A convicted felon is a person who simply engages in unlawful activities and has been found guilty for the offense (Phelps, 2011). Most correctional centers are filled with convicted felons due to the nature of their crimes and the reforms undertaken in the facilities. They are placed in these facilities to reform their behavior. Some convicted felons are placed directly in rehabilitation without being incarcerated. Such persons are intensely supervised to see how well they lend with the community. The 1000 male inmates who have transferred to the state will undergo rehabilitation through the transition and reentry programs. The programs to be explored will include the old programs and new programs. This will assist the inmates to have all the skills and information required to lead a normal and fulfilled life.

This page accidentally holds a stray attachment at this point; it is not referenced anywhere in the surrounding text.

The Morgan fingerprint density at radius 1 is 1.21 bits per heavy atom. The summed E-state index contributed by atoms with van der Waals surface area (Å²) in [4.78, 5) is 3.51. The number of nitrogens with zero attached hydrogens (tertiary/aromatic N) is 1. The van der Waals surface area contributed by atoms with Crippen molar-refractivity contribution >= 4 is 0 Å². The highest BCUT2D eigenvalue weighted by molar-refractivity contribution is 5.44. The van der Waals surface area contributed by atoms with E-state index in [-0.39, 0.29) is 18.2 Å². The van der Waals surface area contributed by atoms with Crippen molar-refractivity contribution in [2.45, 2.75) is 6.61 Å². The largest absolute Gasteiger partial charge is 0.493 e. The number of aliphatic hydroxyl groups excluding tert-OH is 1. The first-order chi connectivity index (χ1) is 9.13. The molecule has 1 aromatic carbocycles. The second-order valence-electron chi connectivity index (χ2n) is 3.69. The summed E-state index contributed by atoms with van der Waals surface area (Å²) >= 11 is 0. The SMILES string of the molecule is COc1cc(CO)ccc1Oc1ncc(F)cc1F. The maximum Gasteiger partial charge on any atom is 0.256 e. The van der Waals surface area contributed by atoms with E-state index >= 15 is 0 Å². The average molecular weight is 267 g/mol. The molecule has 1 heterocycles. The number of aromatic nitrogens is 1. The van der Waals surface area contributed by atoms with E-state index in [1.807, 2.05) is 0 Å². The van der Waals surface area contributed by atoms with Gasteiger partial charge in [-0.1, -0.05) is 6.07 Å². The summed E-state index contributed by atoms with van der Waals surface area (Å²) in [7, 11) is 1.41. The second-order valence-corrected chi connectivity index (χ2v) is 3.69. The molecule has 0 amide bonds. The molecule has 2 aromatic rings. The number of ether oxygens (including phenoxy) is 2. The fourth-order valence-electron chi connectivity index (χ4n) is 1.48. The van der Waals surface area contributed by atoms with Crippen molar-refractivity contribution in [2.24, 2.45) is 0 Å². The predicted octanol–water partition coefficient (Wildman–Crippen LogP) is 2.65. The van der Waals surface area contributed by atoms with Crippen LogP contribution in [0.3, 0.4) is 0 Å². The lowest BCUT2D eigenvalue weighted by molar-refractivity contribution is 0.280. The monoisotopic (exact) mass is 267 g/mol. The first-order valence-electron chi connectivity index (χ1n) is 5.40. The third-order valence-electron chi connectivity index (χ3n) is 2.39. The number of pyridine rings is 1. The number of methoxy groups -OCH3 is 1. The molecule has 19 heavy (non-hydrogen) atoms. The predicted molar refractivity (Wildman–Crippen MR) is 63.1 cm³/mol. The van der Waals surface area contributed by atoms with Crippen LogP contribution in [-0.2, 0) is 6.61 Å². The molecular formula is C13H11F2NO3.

One of the old programs to be applied is the inmate work program. This program ensures that all inmates that are medically fit are assigned to a work program and contribute to the operations of the correctional facility. This keeps the inmates busy and ensures that skills or instructions are imparted somehow to an inmate (Phelps, 2011). This program is eligible for all inmates under incarceration. Psychological program enhances the teachings of a society-oriented inmate who can easily fit among members of the community without fear and condemnation. When an inmate is able to keep his cool mind during a confrontation, this shows how the psychological program works. This program is eligible for inmates with hatred, self-esteem issues, and uncontrollable compulsive behavior. Release Preparation Program prepares inmates for the transition to parole. This program is a must for all inmates as all of them will rejoin the public in the community and start life afresh. The major purpose of this program is to inculcate basic information and contacts that are necessary for the inmates to get employment opportunities without challenges and obstacles. This program is eligible for all inmates.